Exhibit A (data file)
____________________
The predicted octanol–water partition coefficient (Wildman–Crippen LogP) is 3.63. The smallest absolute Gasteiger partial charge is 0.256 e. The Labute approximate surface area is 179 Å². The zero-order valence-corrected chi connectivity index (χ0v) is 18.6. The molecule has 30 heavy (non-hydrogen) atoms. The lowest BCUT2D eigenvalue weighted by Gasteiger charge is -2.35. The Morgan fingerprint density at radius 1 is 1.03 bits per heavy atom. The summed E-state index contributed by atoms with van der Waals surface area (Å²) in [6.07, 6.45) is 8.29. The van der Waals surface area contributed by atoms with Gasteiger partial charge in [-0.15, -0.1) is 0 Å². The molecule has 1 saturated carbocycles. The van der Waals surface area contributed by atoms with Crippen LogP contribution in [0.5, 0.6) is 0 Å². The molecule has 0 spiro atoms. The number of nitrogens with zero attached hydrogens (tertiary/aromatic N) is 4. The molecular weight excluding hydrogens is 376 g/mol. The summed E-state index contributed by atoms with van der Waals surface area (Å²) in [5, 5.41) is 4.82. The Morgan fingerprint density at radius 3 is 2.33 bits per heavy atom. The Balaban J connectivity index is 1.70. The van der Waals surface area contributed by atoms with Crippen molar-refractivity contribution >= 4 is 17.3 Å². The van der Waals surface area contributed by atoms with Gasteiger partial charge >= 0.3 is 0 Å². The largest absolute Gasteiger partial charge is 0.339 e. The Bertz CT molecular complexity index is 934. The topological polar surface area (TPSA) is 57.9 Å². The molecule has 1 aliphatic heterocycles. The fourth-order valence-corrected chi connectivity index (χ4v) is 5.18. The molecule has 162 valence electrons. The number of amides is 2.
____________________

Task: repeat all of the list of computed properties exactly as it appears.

The predicted octanol–water partition coefficient (Wildman–Crippen LogP) is 3.63. The smallest absolute Gasteiger partial charge is 0.256 e. The Labute approximate surface area is 179 Å². The zero-order valence-corrected chi connectivity index (χ0v) is 18.6. The molecule has 30 heavy (non-hydrogen) atoms. The lowest BCUT2D eigenvalue weighted by Gasteiger charge is -2.35. The Morgan fingerprint density at radius 1 is 1.03 bits per heavy atom. The summed E-state index contributed by atoms with van der Waals surface area (Å²) in [6.07, 6.45) is 8.29. The van der Waals surface area contributed by atoms with Gasteiger partial charge in [-0.15, -0.1) is 0 Å². The molecule has 1 saturated carbocycles. The van der Waals surface area contributed by atoms with Crippen LogP contribution in [0.5, 0.6) is 0 Å². The molecule has 0 spiro atoms. The number of nitrogens with zero attached hydrogens (tertiary/aromatic N) is 4. The molecular weight excluding hydrogens is 376 g/mol. The summed E-state index contributed by atoms with van der Waals surface area (Å²) in [5, 5.41) is 4.82. The Morgan fingerprint density at radius 3 is 2.33 bits per heavy atom. The Balaban J connectivity index is 1.70. The van der Waals surface area contributed by atoms with Crippen molar-refractivity contribution >= 4 is 17.3 Å². The van der Waals surface area contributed by atoms with Gasteiger partial charge >= 0.3 is 0 Å². The largest absolute Gasteiger partial charge is 0.339 e. The Bertz CT molecular complexity index is 934. The topological polar surface area (TPSA) is 57.9 Å². The molecule has 1 aliphatic heterocycles. The fourth-order valence-corrected chi connectivity index (χ4v) is 5.18. The molecule has 162 valence electrons. The number of amides is 2.